Russian President Vladimir Putin has said a locally developed vaccine for Covid-19 has been given regulatory approval after less than two months of testing on humans.
Mr Putin said the vaccine had passed all the required checks, adding that his daughter had already been given it.
Officials have said they plan to start mass vaccination in October.
Experts have raised concerns about the speed of Russia’s work, suggesting that researchers might be cutting corners.
Amid fears that safety could have been compromised, the World Health Organization (WHO) urged Russia last week to follow international guidelines for producing a vaccine against Covid-19.
On Tuesday, the WHO said it had been in talks with Russian authorities about undertaking a review of the vaccine, which has been named Sputnik-V.
Currently, the Russian vaccine is not among the WHO’s list of six vaccines that have reached phase three clinical trials, which involve more widespread testing in humans.
More than 100 vaccines around the world are in early development, with some of those being tested on people in clinical trials.
Despite rapid progress, most experts think any vaccine would not become widely available until mid-2021.
Calling it a world first, President Putin said the vaccine, developed by Moscow’s Gamaleya Institute, offered “sustainable immunity” against the coronavirus.
He said he knew the vaccine was “quite effective”, without giving further details, and stressed that it had passed “all needed checks”.
Mr Putin also said the vaccine had been given to one of his daughters, who was feeling fine despite a brief temperature increase.
“I think in this sense she took part in the experiment,” Mr Putin said, without specifying which of his two daughters had received the vaccine.
“After the first injection her temperature was 38 degrees, the next day 37.5, and that was it. After the second injection her temperature went up slightly, then back to normal.”
It is rare for President Putin to talk publicly about his daughters – named Maria Vorontsova and Katerina Tikhonova in media reports – and their lives have been shrouded in secrecy.
Russian scientists said early-stage trials of the vaccine had been completed and the results were a success.
The Russian vaccine uses adapted strains of the adenovirus, a virus that usually causes the common cold, to trigger an immune response.
But the vaccine’s approval by Russian regulators comes before the completion of a larger study involving thousands of people, known as a phase-three trial.
Experts consider these trials an essential part of the testing process.
Despite this, Russian Health Minister Mikhail Murashko said on Tuesday the vaccine had “proven to be highly effective and safe”, hailing it as a big step towards “humankind’s victory” over Covid-19.
Russian officials said the vaccine had been named Sputnik-V, in honour of the world’s first satellite. Sputnik is the Russian word for satellite.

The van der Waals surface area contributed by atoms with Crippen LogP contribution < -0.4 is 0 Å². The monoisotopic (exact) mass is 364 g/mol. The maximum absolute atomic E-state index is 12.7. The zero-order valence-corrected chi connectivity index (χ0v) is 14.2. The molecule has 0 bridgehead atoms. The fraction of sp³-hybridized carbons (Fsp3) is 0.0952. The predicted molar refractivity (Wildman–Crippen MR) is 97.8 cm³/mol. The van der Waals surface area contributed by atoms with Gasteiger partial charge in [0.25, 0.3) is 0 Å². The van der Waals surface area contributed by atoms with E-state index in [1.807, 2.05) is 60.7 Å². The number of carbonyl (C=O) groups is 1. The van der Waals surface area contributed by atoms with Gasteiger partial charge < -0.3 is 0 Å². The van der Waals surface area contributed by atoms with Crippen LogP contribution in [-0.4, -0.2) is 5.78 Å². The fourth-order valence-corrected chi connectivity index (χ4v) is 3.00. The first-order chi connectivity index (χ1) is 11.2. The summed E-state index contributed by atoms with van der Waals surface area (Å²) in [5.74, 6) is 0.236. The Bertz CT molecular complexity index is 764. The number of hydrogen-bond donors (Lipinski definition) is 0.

They have likened the search for a vaccine to the space race contested by the Soviet Union and the US during the Cold War.
Russia is fast-tracking its Covid-19 vaccine at an extraordinary pace. It began the first clinical trials on 17 June, months after teams in China, the US and Europe.
Unlike other groups, the Gamaleya Institute in Moscow has not released any safety or immunity data from its studies. This makes it impossible for independent scientists to make an assessment.
President Putin is keen to send a clear message to the world regarding the prowess of Russian science. But simply being first is not enough.
No Covid-19 vaccine being developed has yet been shown to offer protection against coronavirus. That central question remains unanswered.
The progress Russia says it has made on a coronavirus vaccine has been met with scepticism by health officials and media outlets in the US and Europe.
Last month, America’s leading infectious diseases expert Dr Anthony Fauci expressed doubts about the rigour of the testing process in fast-track vaccine efforts in Russia and China.
WHO spokesman Christian Lindmeier has echoed those sentiments, telling reporters on 4 August: “Sometimes individual researchers claim they have found something, which is of course, as such, great news.
“But between finding or having a clue of maybe having a vaccine that works, and having gone through all the stages, is a big difference.”
Meanwhile the Moscow-based Association of Clinical Trials Organizations (Acto), which represents the world’s top drug companies in Russia, urged the health ministry to postpone approval until after phase-three trials.
Acto executive director Svetlana Zavidova told the Russian MedPortal site that a decision on mass vaccination had been carried out after a combined first- and second-phase tests on 76 people, and that it was impossible to confirm the efficacy of a drug on this basis.